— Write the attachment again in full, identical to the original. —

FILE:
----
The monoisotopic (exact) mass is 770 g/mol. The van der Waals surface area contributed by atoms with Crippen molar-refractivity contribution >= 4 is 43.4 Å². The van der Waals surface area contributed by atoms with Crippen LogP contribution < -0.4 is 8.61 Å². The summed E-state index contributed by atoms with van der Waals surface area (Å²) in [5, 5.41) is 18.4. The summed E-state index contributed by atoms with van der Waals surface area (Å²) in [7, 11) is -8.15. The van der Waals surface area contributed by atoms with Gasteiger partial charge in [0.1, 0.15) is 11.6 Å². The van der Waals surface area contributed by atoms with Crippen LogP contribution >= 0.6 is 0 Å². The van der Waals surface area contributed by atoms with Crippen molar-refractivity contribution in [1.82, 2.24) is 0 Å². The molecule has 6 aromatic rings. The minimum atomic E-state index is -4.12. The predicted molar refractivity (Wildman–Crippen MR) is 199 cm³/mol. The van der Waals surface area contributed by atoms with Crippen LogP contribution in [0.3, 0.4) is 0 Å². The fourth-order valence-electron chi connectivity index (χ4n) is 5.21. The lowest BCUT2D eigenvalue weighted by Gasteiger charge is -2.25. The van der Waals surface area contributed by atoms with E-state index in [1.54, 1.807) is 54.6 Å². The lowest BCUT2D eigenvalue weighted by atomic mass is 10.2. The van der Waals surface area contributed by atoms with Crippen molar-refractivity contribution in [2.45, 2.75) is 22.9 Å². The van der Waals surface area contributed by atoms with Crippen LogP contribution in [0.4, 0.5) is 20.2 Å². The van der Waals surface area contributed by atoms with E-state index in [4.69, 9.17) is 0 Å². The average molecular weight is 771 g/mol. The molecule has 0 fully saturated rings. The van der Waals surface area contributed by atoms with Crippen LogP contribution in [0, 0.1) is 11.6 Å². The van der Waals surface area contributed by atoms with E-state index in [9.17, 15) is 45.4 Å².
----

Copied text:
The monoisotopic (exact) mass is 770 g/mol. The van der Waals surface area contributed by atoms with Crippen molar-refractivity contribution >= 4 is 43.4 Å². The van der Waals surface area contributed by atoms with Crippen LogP contribution < -0.4 is 8.61 Å². The summed E-state index contributed by atoms with van der Waals surface area (Å²) in [5, 5.41) is 18.4. The summed E-state index contributed by atoms with van der Waals surface area (Å²) in [7, 11) is -8.15. The van der Waals surface area contributed by atoms with Gasteiger partial charge in [0.1, 0.15) is 11.6 Å². The van der Waals surface area contributed by atoms with Crippen LogP contribution >= 0.6 is 0 Å². The van der Waals surface area contributed by atoms with Crippen molar-refractivity contribution in [1.82, 2.24) is 0 Å². The molecule has 6 aromatic rings. The minimum atomic E-state index is -4.12. The predicted molar refractivity (Wildman–Crippen MR) is 199 cm³/mol. The van der Waals surface area contributed by atoms with Crippen LogP contribution in [0.3, 0.4) is 0 Å². The fourth-order valence-electron chi connectivity index (χ4n) is 5.21. The lowest BCUT2D eigenvalue weighted by Gasteiger charge is -2.25. The van der Waals surface area contributed by atoms with E-state index in [1.54, 1.807) is 54.6 Å². The lowest BCUT2D eigenvalue weighted by atomic mass is 10.2. The van der Waals surface area contributed by atoms with Crippen molar-refractivity contribution in [2.45, 2.75) is 22.9 Å². The van der Waals surface area contributed by atoms with Crippen LogP contribution in [0.4, 0.5) is 20.2 Å². The van der Waals surface area contributed by atoms with E-state index in [4.69, 9.17) is 0 Å². The average molecular weight is 771 g/mol. The molecule has 0 fully saturated rings. The van der Waals surface area contributed by atoms with Crippen LogP contribution in [0, 0.1) is 11.6 Å². The van der Waals surface area contributed by atoms with E-state index in [9.17, 15) is 45.4 Å².